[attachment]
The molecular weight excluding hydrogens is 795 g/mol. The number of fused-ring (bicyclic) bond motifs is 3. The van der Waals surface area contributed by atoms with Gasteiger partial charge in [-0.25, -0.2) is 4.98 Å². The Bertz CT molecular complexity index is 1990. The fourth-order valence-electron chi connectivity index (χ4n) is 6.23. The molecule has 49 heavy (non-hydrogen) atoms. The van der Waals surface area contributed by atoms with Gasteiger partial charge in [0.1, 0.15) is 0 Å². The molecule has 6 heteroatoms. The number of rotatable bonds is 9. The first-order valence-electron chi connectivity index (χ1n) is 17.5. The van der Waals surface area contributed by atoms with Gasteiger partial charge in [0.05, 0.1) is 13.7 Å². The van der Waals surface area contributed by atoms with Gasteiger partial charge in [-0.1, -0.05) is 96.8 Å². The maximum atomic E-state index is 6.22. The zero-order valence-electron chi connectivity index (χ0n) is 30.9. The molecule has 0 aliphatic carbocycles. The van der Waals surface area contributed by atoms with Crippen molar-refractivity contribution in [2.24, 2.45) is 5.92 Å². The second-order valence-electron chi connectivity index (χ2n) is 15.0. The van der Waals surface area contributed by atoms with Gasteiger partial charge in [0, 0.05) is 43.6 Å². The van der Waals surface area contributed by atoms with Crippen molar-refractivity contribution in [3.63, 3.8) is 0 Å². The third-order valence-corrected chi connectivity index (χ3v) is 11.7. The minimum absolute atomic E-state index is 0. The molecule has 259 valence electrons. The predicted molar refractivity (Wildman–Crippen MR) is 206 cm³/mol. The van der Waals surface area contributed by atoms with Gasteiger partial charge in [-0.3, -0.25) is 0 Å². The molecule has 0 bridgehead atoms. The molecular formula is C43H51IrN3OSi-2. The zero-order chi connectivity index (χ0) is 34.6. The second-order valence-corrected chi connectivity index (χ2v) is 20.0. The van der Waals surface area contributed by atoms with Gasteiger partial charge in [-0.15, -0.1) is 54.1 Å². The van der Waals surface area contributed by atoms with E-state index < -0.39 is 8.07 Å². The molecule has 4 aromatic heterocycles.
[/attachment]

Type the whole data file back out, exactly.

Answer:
The molecular weight excluding hydrogens is 795 g/mol. The number of fused-ring (bicyclic) bond motifs is 3. The van der Waals surface area contributed by atoms with Gasteiger partial charge in [-0.25, -0.2) is 4.98 Å². The Bertz CT molecular complexity index is 1990. The fourth-order valence-electron chi connectivity index (χ4n) is 6.23. The molecule has 49 heavy (non-hydrogen) atoms. The van der Waals surface area contributed by atoms with Gasteiger partial charge in [0.1, 0.15) is 0 Å². The molecule has 6 heteroatoms. The number of rotatable bonds is 9. The first-order valence-electron chi connectivity index (χ1n) is 17.5. The van der Waals surface area contributed by atoms with Gasteiger partial charge in [0.05, 0.1) is 13.7 Å². The van der Waals surface area contributed by atoms with Gasteiger partial charge in [-0.1, -0.05) is 96.8 Å². The maximum atomic E-state index is 6.22. The zero-order valence-electron chi connectivity index (χ0n) is 30.9. The molecule has 0 aliphatic carbocycles. The van der Waals surface area contributed by atoms with Crippen molar-refractivity contribution in [2.24, 2.45) is 5.92 Å². The second-order valence-electron chi connectivity index (χ2n) is 15.0. The van der Waals surface area contributed by atoms with Gasteiger partial charge in [0, 0.05) is 43.6 Å². The van der Waals surface area contributed by atoms with Crippen molar-refractivity contribution in [3.63, 3.8) is 0 Å². The third-order valence-corrected chi connectivity index (χ3v) is 11.7. The minimum absolute atomic E-state index is 0. The molecule has 259 valence electrons. The predicted molar refractivity (Wildman–Crippen MR) is 206 cm³/mol. The van der Waals surface area contributed by atoms with Gasteiger partial charge in [-0.3, -0.25) is 0 Å². The molecule has 0 bridgehead atoms. The molecular formula is C43H51IrN3OSi-2. The zero-order chi connectivity index (χ0) is 34.6. The second-order valence-corrected chi connectivity index (χ2v) is 20.0. The van der Waals surface area contributed by atoms with Gasteiger partial charge in [-0.15, -0.1) is 54.1 Å². The van der Waals surface area contributed by atoms with E-state index < -0.39 is 8.07 Å². The molecule has 4 aromatic heterocycles.